Średniowieczny klimat, czyli wielka szansa dla Polski

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Zmiany aktywności Słońca wedle zmian występowania radiowęgla 14C

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Kazimierz III był królem takim sobie, z pewnością nie „wielkim”, w przeciwieństwie do jego ojca – Władysława I Wielkiego, zwanego skromnie „łokietkiem”. Niewątpliwy, wielki sukces Kazimierza III miał jednak dwóch ojców – tego rodzonego i… „klimat”.

O średniowiecznym optimum już wspomniałem przy okazji „ogarnięcia się” wikingów. Z kolei o „czarnej śmierci” z 1348, przy okazji polsko-chińskich paraleli. Rzplitą owa dżuma wtedy cudownie ominęła (oraz trzy miasta: Mediolan, Gandawę i… Louvain) dając nam sposobność do wykonania „cywilizacyjnego skoku”, ale zapomina się przy tym o jeszcze innych, nieco wcześniejszych wydarzeniach…

Na początku XIV wieku nastąpiło (patrz wyżej – tzw. Minimum Wolfa, 1280-1350) wyraźne ochłodzenie w Europie północnej, powodując szereg klęsk głodu:

Between 1310 and 1330, northern Europe saw some of the worst and most sustained periods of bad weather in the entire Middle Ages, characterized by severe winters and rainy and cold summers. The Great Famine may have been precipitated by a volcanic event, perhaps that of Mount Tarawera, New Zealand, which lasted about five years. …

Famines were familiar occurrences in Medieval Europe. For example, localised famines occurred in France during the fourteenth century in 1304, 1305, 1310, 1315–1317 (the Great Famine), 1330–34, 1349–51, 1358–60, 1371, 1374–75 and 1390. In England, the most prosperous kingdom affected by the Great Famine, there were famines such as in 1315–1317, 1321, 1351 and 1369. …

A recent study found that an especially massive tropical volcanic eruption in 1257, possibly of the now-extinct Mount Samalas near Mount Rinjani, both in Lombok, Indonesia, followed by three smaller eruptions in 1268, 1275, and 1284 did not allow the climate to recover. This may have caused the initial cooling, and the 1452–53 eruption of Kuwae in Vanuatu triggered a second pulse of cooling. …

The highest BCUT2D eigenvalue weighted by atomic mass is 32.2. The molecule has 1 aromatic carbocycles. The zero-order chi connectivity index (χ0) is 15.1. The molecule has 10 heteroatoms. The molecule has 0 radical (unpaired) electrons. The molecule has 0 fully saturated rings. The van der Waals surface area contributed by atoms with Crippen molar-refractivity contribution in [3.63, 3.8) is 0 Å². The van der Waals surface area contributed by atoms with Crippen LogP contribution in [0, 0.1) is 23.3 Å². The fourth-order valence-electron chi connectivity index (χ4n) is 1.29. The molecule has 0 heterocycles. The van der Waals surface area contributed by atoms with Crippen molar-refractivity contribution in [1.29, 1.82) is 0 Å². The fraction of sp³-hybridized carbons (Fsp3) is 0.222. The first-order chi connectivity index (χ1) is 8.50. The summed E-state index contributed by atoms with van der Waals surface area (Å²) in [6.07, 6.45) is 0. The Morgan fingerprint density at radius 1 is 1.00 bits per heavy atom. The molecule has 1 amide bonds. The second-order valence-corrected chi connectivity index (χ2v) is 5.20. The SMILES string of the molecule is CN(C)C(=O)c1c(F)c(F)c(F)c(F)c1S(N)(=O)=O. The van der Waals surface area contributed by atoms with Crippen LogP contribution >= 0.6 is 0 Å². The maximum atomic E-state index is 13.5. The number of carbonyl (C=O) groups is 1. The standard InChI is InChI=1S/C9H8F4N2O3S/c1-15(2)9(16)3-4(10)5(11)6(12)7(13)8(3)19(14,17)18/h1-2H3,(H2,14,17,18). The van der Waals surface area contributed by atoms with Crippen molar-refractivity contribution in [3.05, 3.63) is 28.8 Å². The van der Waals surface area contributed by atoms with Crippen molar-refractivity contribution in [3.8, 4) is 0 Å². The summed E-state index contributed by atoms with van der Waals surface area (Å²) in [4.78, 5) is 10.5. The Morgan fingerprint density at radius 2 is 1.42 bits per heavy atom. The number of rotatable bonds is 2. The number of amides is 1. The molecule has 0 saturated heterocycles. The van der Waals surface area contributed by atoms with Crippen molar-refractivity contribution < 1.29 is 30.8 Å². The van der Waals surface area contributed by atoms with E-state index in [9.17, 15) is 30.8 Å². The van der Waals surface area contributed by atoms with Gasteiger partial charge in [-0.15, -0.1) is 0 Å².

W Alpach podczas MEL [= Małej Epoki Lodowcowej] lodowce osiągnęły maksima w trzech głównych etapach – w XIV w. (ok. 1350), XVII w. (1600–1660) i XIX w. (1820–1850 r.)”

Ominęły nas wtedy nie tylko wielkie epidemie i klęski głodu, ale i większe rewolty:

Notable rural revolts

The Peasant revolt in Flanders 1323–1328. Beginning as a series of scattered rural riots in late 1323, peasant insurrection escalated into a full-scale rebellion that dominated public affairs in Flanders for nearly five years.

The St. George’s Night Uprising of 1343-1345 in Estonia.

The Jacquerie was a peasant revolt that took place in northern France in 1356-1358, during the Hundred Years’ War.

The English Peasants’ Revolt of 1381 or Great Rising of 1381 is a major event in the history of England. It is the best documented and best known of all the revolts of this period.

The Irmandiño Revolts in Galicia in 1431 and 1467.

The Budai Nagy Antal Revolt broke out in Transylvania in 1437. The military tactics of the rebels were inspired by the Hussite Wars (for example, the use of battle wagons).

The Kent rebellion of 1450 led by Jack Cade.

The Rebellion of the Remences in Catalonia in 1462 and 1485.

The Cornish Rebellion of 1497 in Cornwall and London.

The Cruel Fat Thursday Revolt in Friuli in 1511.

The 1514 peasant’s war led by György Dózsa in the Kingdom of Hungary.

The Slovene peasant revolt of 1515 engulfed most of what is now Slovenia.

The Jelali revolts in the Ottoman Empire.

The Knights’ Revolt of 1522-1523 in Germany.

The German Peasants’ War of 1524-1526 in the Holy Roman Empire.

The Pilgrimage of Grace in 1536 in England.

The Dacke War of 1542 in Sweden.

The Wyatt’s rebellion of 1554 in England.

The Prayer Book Rebellion of 1549 in Cornwall and Devon.

Notable urban revolts
The Zealots, Thessalonica, Byzantine Empire, 1342-1350.
The revolt of Cola di Rienzi in central Italy in 1354.
The Revolt of the Ciompi in 1378 in Florence.
The Hammermen’s revolt in Rouen and Paris in 1382.
The uprising in Dalarna, Sweden in 1434, 1519 and 1524
The Revolt of the Germanies from 1519–1523 in Aragon.
The Revolt of the Comuneros from 1520–1521 in Castile.”

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Do tego wszystkiego doszła jeszcze później (pod koniec XV wieku) inflacja, windując w szczególności ceny zboża na niebotyczne poziomy… wprawdzie po czarnej śmierci populacja w Europie zachodniej drastycznie spadła, ale jednocześnie spadły także zasiewane areały, bardzo pracochłonne,  zamieniane na pastwiska.

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The population levels of Europe during the Middle Ages can be roughly categorized:

200–600 (Late Antiquity): population decline
600–1000 (Early Middle Ages): stable at a low level, with intermittent growth.
1000–1250 (High Middle Ages): population boom and expansion.
1250–1348 (Late Middle Ages): stable or intermittently rising at a high level, with fall in 1315–17 in England.
1348–1420 (Late Middle Ages): steep decline in England and France, growth in East Central Europe.
1420–1470 (Late Middle Ages): stable or intermittently falling to a low level in Western Europe, growth in East Central Europe.
1470–onward: slow expansion gaining momentum in the early 16th century.”

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